Assessing the worth of a person by his skin colour and ancestry. The lowest form of collectivism -- what author Ayn Rand calls a "barnyard" form of collectivism.

The Pledgers don’t help themselves with ridiculous talk of bloodlines in a discussion that’s supposed to be about being colourblind, but the commentators don’t even try to properly justify what should be a serious claim, because they’re never, ever called on their dysphasia  by their media colleagues, and nor do they expect to. They publish in the full expaction of being able to write nonsense because they’ve all been taught the doctrine of “multiculturalism”: that all races are equal except for the one they think is “in power.” (Racism, to the Marxist/multiculturalist not at all being about colourblind individualism but about “power structures” and who inhabits them. Racism in this sense then being very much about not being colourblind, but about being able to skewer the “pale,male and stale” wherever you may find them.) 

This is how the likes of McQuillan can write lightweight fluff and Jackson can rely on nothing more than barroom bluster – and Forbes as can ask “how pakeha are you?” without being racist -- because they can all be confident that (to paraphrase Saul Alinsky) any means are justified in carrying out a social-justice warrior’s ends.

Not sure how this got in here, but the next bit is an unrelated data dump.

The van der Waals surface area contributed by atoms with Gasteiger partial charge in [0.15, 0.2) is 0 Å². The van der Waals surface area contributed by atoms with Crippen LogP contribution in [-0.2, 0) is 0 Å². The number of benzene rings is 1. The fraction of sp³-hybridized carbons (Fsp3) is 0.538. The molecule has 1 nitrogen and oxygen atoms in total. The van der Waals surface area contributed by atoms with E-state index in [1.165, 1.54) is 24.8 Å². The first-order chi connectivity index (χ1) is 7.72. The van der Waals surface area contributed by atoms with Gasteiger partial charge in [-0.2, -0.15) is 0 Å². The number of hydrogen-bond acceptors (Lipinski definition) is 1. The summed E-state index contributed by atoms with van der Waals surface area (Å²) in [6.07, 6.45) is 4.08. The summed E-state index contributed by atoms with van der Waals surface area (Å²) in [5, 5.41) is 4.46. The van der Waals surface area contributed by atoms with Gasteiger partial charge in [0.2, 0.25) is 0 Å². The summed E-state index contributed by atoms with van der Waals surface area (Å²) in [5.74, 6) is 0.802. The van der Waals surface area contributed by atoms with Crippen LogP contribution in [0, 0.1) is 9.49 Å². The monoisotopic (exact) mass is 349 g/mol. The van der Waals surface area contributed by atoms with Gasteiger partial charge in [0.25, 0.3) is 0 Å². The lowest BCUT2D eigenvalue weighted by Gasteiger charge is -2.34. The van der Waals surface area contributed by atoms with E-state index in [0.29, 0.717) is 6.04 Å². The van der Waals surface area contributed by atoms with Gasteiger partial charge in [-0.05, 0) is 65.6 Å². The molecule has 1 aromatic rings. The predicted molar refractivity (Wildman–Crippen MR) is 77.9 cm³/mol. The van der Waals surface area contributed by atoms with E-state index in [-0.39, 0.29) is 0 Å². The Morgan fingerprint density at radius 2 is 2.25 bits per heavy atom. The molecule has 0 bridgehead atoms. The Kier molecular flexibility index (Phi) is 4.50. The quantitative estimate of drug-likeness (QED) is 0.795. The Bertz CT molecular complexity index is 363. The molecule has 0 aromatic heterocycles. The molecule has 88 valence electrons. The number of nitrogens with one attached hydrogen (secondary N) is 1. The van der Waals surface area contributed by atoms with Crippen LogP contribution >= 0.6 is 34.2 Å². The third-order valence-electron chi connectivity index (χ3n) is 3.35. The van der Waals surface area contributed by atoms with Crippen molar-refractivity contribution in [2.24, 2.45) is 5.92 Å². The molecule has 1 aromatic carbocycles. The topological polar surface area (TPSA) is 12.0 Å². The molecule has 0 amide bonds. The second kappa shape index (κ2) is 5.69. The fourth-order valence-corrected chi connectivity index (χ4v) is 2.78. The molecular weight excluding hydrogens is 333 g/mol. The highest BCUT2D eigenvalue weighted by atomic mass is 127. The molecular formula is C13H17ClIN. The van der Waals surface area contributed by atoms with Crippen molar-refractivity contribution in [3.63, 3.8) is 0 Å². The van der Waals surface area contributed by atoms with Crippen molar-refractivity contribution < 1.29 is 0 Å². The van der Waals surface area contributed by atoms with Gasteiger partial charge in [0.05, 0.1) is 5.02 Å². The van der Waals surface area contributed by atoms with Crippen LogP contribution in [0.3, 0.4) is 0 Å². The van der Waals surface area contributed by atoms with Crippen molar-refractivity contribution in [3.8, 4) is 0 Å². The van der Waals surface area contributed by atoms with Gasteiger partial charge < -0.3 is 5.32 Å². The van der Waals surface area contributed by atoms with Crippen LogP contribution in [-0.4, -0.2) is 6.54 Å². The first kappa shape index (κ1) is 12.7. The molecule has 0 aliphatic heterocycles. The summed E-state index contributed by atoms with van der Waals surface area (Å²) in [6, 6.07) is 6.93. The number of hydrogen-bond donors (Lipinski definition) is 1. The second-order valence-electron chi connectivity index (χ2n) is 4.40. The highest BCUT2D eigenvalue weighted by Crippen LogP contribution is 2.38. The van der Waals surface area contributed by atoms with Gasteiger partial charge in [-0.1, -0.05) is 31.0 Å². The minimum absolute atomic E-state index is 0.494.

It’s how they can acknowledge all the affirmative action in favour of a race, can watch a race-based party form and exploit race-based seats, can sit back and say nothing as a race-based elite lord it over the peons they claim to represent,  all because in their minds these people are not “part of the power structure” – yet will write up a hyperbolic fervour should anyone have the temerity to call for one law for all.

They’re out of their minds.



  1. As you can imagine Peter Mihi had cut and pasted many parts of the interviews she carried out with us. I can tell you she published an answer I gave to a question the listeners never heard. She made out it was in response to a different question.

    She was persistent with race based questions that the listeners never heard. To draw any conclusions from her interviews or the transcripts of them is a complete waste of time, the listeners were hoodwinked.

    This is the crap the New Zealanders are faced with, truth is very hard to find particularly when you are dealing with New Zealand media.

    Thank you for your otherwise sympathetic analysis.

  2. Excellent work, PC. Right on the money.